Last week, ResearchAndMarkets.com released key findings from its study into the global esports market. It was exciting reading for all involved in the global esports industry.
Let’s get to it. Predictions suggest the global esports market is set to triple by the year 2025, with a Compound Annual Growth Rate (CAGR) or 20% a year across the industry as a whole between 2019 and 2025.
The report reveals the current major players in the esports industry will play leading roles in nurturing this increase. China, Japan, the United States, Germany, South Korea, France, Canada, and the United Kingdom should all lead the way.
The research also indicates that the increase in cloud gaming will foster new forms of play through smartphones and other technology. This, combined with the fact that esports is now attracting large viewer numbers, means the industry will continue to expand its audience globally. More players, investors, and sponsors should follow.
Is there anything truly surprising in the research?
In truth, for many people that have an interest in the esports industry, ResearchAndMarkets.com’s latest report doesn’t really tell them anything new. Analysts have predicted a healthy growth rate into the mid-2020s for some time now.
Furthermore, the types of esports the report highlights fueling the growth—Real Time Strategy, Massive Online Battle Arena and First Person Shooter games—are all essentially the same game types that have proven hugely popular now.
Then, there are the locales to analyze. How much further do some of these nations have to go, for example? Few countries are as esports-savvy as South Korea, where top esports stars are akin to music or sporting stars in other countries. But is that level of attention replicable everywhere?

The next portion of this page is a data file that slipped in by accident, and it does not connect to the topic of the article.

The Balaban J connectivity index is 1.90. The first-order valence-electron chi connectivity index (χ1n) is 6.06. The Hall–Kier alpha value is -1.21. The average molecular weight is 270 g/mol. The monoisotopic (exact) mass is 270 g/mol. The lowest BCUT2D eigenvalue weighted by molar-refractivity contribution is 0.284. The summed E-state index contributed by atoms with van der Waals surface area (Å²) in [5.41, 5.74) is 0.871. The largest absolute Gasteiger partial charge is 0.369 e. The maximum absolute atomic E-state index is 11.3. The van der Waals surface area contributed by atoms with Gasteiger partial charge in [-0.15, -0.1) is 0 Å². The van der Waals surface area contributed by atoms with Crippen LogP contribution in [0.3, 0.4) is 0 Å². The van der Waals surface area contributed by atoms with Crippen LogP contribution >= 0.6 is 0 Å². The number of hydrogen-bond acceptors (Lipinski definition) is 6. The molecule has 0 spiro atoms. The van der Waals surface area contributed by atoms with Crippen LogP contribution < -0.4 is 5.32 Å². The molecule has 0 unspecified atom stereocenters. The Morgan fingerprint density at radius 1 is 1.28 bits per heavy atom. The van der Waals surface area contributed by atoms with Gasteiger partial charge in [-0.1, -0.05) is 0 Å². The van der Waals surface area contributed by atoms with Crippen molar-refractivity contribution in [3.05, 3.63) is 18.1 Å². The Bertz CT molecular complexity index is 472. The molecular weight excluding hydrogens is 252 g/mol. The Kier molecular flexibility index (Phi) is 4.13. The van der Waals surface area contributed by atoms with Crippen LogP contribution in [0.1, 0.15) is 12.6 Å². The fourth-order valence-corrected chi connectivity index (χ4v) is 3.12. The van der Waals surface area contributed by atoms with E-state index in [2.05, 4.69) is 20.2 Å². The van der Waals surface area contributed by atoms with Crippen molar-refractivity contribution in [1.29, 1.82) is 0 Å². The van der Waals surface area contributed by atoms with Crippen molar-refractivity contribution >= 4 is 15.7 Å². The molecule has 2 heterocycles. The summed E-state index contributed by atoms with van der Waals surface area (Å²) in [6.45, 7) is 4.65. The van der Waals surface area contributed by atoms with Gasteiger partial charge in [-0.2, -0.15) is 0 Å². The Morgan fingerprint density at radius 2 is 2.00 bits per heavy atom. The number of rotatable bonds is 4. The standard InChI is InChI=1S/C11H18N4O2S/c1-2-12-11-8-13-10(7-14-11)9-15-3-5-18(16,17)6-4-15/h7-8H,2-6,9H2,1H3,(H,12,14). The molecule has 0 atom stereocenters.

Another surprising comment in the research for me is the assertion that “the market is expected to witness an increase in the number of audience and tournaments in the forecast period, which may lead to a greater number of vendors (including game publishers and gaming organizations) entering in the market.”
In CS:GO at the moment, there is a great debate about the watering down of existing competitions through new events. The general feeling is that this increase weakens quality competition. Could that problem spread to other esports?
Of course, that’s not a problem with less established titles, at least for now. Bring on the Call of Duty World League and the Road to the FIFA eWorld Cup. Bring on the rise of the Autobattler.
Is anything important missing from the research?
While the research does cover many important areas, there are some issues which I feel the report glosses over.
The franchise model, for one, isn’t investigated nearly enough. Certainly, the success of the Overwatch World League and League of Legends leagues show it can be a profitable way to start up a new tournament with investors seeking longer-term returns.
Measuring the impact of the franchise model, if rolled out across other esports, would have been interesting reading.